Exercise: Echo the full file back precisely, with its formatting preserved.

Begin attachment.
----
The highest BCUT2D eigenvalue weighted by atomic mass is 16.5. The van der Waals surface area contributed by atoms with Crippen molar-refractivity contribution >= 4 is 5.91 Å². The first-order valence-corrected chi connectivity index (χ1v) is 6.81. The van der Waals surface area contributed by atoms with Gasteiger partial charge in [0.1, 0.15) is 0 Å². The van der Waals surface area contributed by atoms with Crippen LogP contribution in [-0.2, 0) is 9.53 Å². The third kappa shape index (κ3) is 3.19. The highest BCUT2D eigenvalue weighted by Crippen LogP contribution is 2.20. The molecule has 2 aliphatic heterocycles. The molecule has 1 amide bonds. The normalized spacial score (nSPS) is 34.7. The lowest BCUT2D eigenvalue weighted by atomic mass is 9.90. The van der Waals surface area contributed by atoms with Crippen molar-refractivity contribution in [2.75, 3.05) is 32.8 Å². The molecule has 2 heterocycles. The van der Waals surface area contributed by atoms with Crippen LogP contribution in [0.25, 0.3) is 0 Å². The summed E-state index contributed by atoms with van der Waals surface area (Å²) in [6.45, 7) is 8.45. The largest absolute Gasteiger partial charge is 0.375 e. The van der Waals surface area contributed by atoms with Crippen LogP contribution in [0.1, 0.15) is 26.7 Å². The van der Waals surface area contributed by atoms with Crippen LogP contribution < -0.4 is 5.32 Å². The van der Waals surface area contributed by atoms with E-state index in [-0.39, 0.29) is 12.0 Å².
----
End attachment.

The highest BCUT2D eigenvalue weighted by atomic mass is 16.5. The van der Waals surface area contributed by atoms with Crippen molar-refractivity contribution >= 4 is 5.91 Å². The first-order valence-corrected chi connectivity index (χ1v) is 6.81. The van der Waals surface area contributed by atoms with Gasteiger partial charge in [0.1, 0.15) is 0 Å². The van der Waals surface area contributed by atoms with Crippen LogP contribution in [-0.2, 0) is 9.53 Å². The third kappa shape index (κ3) is 3.19. The highest BCUT2D eigenvalue weighted by Crippen LogP contribution is 2.20. The molecule has 2 aliphatic heterocycles. The molecule has 1 amide bonds. The normalized spacial score (nSPS) is 34.7. The lowest BCUT2D eigenvalue weighted by atomic mass is 9.90. The van der Waals surface area contributed by atoms with Crippen molar-refractivity contribution in [2.75, 3.05) is 32.8 Å². The molecule has 2 heterocycles. The van der Waals surface area contributed by atoms with Crippen LogP contribution in [0.25, 0.3) is 0 Å². The summed E-state index contributed by atoms with van der Waals surface area (Å²) in [6.45, 7) is 8.45. The largest absolute Gasteiger partial charge is 0.375 e. The van der Waals surface area contributed by atoms with Crippen LogP contribution in [0.1, 0.15) is 26.7 Å². The van der Waals surface area contributed by atoms with Crippen LogP contribution < -0.4 is 5.32 Å². The van der Waals surface area contributed by atoms with E-state index in [-0.39, 0.29) is 12.0 Å².